When it comes to availability, lines have blurred; often resulting in employees being made to work overtime. Making the distinction between flexibility and being available at all times is required for proper management. ITPro reported that studies have shown a 6-hour overtime average per week in 2020, this has led to a proposition for drafting legislation that would create a “right to disconnect”. A supporting argument for this proposition is HRDirectors report showing that over 800,000 workers in the UK would favor organizations that offer support for pandemic burnout. HR directors have been called to focus on performance management rather than productivity and engagement in order to help the mental health of their team members. To achieve this open communication and feedback mechanisms are key. In our attempt to create a better work environment for all we need to work together.
Going Big (or Small)
Some would argue that physical isolation has helped us establish better connections within a global network. For better or for worse the pandemic has created a relatively uniform way of existing when it comes to how we spend our time, especially in lockdown conditions. Having that relatability between employees from opposite sides of the world can eliminate discrimination and aid in promoting diversity within the work “collective”. Virtual companies are taking advantage of the cut in costs that remote work provides and are rather investing in human capital by building the best possible teams of international workers. Space and time are no longer limiting factors for the world of business. Promoting intercultural communication serves as an important way to establish globally successful businesses. A news story by the University of Arkansas did a profile on student Lydia Mollerup for her international work experience in the Virtual Corporate International Internship Program. During her internship, her responsibility was to identify companies to collaborate with the Costa Rican distribution company Coamesa. Even though she conducted all her work virtually she expressed that she felt like part of the company and developed important skills like international cultural literacy. Establishing connections in the virtual globe is an educational process to be valued!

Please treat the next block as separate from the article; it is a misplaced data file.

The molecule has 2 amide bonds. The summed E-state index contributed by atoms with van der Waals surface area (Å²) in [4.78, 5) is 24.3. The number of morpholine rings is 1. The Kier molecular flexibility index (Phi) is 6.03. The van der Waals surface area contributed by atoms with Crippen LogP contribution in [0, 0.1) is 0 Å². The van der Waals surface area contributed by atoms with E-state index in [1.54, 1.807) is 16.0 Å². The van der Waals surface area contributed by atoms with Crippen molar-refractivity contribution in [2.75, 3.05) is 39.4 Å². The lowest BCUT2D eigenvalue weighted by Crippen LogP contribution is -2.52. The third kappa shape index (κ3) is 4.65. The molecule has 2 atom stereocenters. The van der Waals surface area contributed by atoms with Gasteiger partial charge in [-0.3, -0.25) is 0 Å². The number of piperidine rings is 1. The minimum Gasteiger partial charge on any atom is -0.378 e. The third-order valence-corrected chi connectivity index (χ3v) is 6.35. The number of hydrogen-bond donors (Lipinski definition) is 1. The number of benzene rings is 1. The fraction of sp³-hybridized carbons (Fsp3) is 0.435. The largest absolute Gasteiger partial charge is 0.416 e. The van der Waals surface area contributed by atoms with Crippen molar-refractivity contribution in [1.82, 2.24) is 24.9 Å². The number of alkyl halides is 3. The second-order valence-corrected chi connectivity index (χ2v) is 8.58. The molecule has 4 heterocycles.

A surprising development has also been the virtual rise of small businesses. Being placed on the same platform as their big-scale competitors, “the little guy” now has access to service provision like never before. Carolina Sanchez-Hervas, a small business owner that provides live interpretations for court cases, told Cleveland.com that by embracing remote work she has managed to diversify and grow revenue. “I can now find the best native translators and not just the ones close to me” she said. By hiring the best candidates, she has put her company on the map and will continue to grow her virtual services. EliteBusiness also points out how video communications have helped small businesses in developing countries as well. They covered the story of Olavo Medeiros, a tour guide in Sao Paolo, who began doing virtual tours during the pandemic. This allowed him to connect with clients he normally wouldn’t have, like the disabled and the elderly. By developing his “product” through the use of technology he managed to open a “digital door” between himself and the world. Overcoming physical limitations of face-to-face functioning has ensured an equal voice for smaller businesses that were used to a smaller scope of influence.
“The shift is likely to stick, and it’s good for democratizing access to opportunity.”Karim Kimborough, Chief Economist at LinkedIn
Nothing is perfect, especially nothing as new as the hybrid work model. But with a focus on strategies for better communication in the virtual workplace business leaders can develop a sustainable future for their companies. Keeping up with new technologies builds bridges between the physical and virtual world by equipping workers with the best tools. As we look to create a better future for work, we should not overlook the hybrid model’s potential to create a flexible, creative, and inclusive work environment for all.